When designer Celia Welch first put eyes around the Old Town condo, its own walls were painted colorful yellow and trimmed broadly with ornate crown moldings. The result has been stodgy and obsolete. Welch’s mandate–awarded by her client, Denise Joseph, who had simply bought the three-bedroom townhouse–would be to “make it comfortable, elegant, chic and urban.” Says Joseph, that owns a national management consulting company, “I knew I always wanted it to be more tidy and modern, with a bucolic mixture. I simply didn’t know just how to get .”
Welch knew exactly what to do. Carefully honing spaces to achieve a level of ease and simplicity is something that she takes very seriously. It meant getting natural lighting and streamlining the interiors. To attain these aims, her first step was removing the walls that separated the kitchen by the open-plan living/dining room, as Joseph’s key priority was to have only flowing, light-filled space. “When I saw the house, I knew I’d have to have the ability to simply take down that wall or I wouldn’t wish to get it,” she recalls.
Besides removing the walls, Welch overhauled the side of this living/dining room where the stairs, using its traditional, turned-wood bannister, curved in to the room at an angle angle. Beside this, a huge fireplace stuck out, flanked by built-ins. “We all know that whole zone,” Welch says. “The stairs are directly now, using custom iron railings. The wall projects out just enough to adapt a more slick, contemporary gas fireplace. So we could reduce bulk and mass” Storage is concealed using a single side of the fireplace, whereas a open, vertical display niche fills the other.
Welch also eliminates this moldings and trimand the built-ins. “Moldings could be amazing however within this space we were trying to make it clean and fresh,” she explains. “By taking away things, we could create in a feeling of simplicity we wanted.”
A wall of Palladian windows confronts the old-town river-front, but heavy drapes that hauled together with the home obscured the view and also made exactly the tall ceilings feel more lower. Welch added drama by painting the window frames black–which draws the eye on themand replacing the curtains with white sheers that hang from ceiling height. “What’s really amazing is the fact that the perspective feels like a feature in the area,” she marvels. “And the lighting is better from lifting the drapes and opening the perspective.”
Welch and kitchen designer Sarah Kahn Turner flocked to re design kitchen. “Once we took down the wall, Denise could feel joined to the full distance,” Welch recounts. “It had been truly transformative.”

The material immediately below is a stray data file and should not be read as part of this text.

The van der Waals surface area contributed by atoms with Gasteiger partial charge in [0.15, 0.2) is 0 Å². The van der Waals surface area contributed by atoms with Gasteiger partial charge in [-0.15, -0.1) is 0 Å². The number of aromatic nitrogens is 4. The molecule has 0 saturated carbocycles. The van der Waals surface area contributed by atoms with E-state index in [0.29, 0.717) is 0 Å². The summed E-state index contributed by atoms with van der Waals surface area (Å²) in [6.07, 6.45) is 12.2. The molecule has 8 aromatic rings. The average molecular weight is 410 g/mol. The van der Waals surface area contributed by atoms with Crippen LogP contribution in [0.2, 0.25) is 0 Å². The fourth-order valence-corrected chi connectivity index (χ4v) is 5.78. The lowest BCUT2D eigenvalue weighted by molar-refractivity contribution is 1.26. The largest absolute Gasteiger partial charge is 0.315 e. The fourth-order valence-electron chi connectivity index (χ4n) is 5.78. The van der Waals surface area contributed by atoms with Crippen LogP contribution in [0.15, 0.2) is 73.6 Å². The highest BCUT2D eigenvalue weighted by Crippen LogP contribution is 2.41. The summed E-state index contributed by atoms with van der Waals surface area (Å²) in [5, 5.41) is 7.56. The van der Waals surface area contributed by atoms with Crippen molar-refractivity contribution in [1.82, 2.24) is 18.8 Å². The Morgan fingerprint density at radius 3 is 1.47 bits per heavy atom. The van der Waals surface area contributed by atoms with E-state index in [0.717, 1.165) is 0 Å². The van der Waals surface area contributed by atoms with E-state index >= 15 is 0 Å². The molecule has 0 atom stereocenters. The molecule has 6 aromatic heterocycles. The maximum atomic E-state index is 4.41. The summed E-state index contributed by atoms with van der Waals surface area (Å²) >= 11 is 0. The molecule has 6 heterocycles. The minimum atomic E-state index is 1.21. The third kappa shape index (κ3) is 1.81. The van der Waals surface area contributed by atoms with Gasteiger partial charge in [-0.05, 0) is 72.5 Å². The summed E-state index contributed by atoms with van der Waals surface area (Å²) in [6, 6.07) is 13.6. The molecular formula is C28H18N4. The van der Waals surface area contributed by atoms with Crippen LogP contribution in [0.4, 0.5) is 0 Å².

The spacious design designed room for a lengthy, quartz-topped island, through that a distinct wenge dining table hovers, with waterfall room and sides for 3 stools. “We did not want the traditional look of a two-level countertop,” Welch says. “This adds a bit extra dimension” Black-finished pendants from Circa Lighting grab additional dark design elements across the main floor. The cabinetry is gray-washed, rift-cut oak; a drink bar–from Joseph’s petition–conveys the far side of the kitchen, so guests can help themselves without being underfoot.
To bring an original note into the sleek kitchen, Welch selected gray-and-white cement SUBWAYTILE at a matte finish as the back splash. “We looked for something special and then developed a fun solution to lay out it,” she says.
With Joseph’s wish for “a bucolic combination” at heart, the designer combined textured, natural stuff all through. The niche in the fireplace wall houses a decorative display of stacked logs, as the custom table is constructed from planks salvaged from the Ocean City boardwalk and edged in alloy. The black-painted window frames and iron stair railings communicate a industrial sensibility.
In the redesigned master suite, artisan Stacey Tranter customized a design from her own background series, creating a wood-look covering which hangs behind the bedstead and matches the wall colour.
With its clean lines and also rustic/industrial border, the redesigned townhouse nails the urban-chic design and sense of relaxation the homeowner was afterwards–with all the serenity and ease that Welch strives to instill in most of her work. “My favourite thing about your home could be the way it makes me feel,” Joseph says. “Its simplicity is calming. I really couldn’t have envisioned it”
Home Planning: Celia Welch, Celia Welch Interiors, Chevy Chase, Maryland. Kitchen Design: Sarah Kahn Turner, Jennifer Gilmer Kitchen & Bath, Chevy Chase, Maryland. Contractor: Bradley Construction Company, Inc., Damascus, Maryland.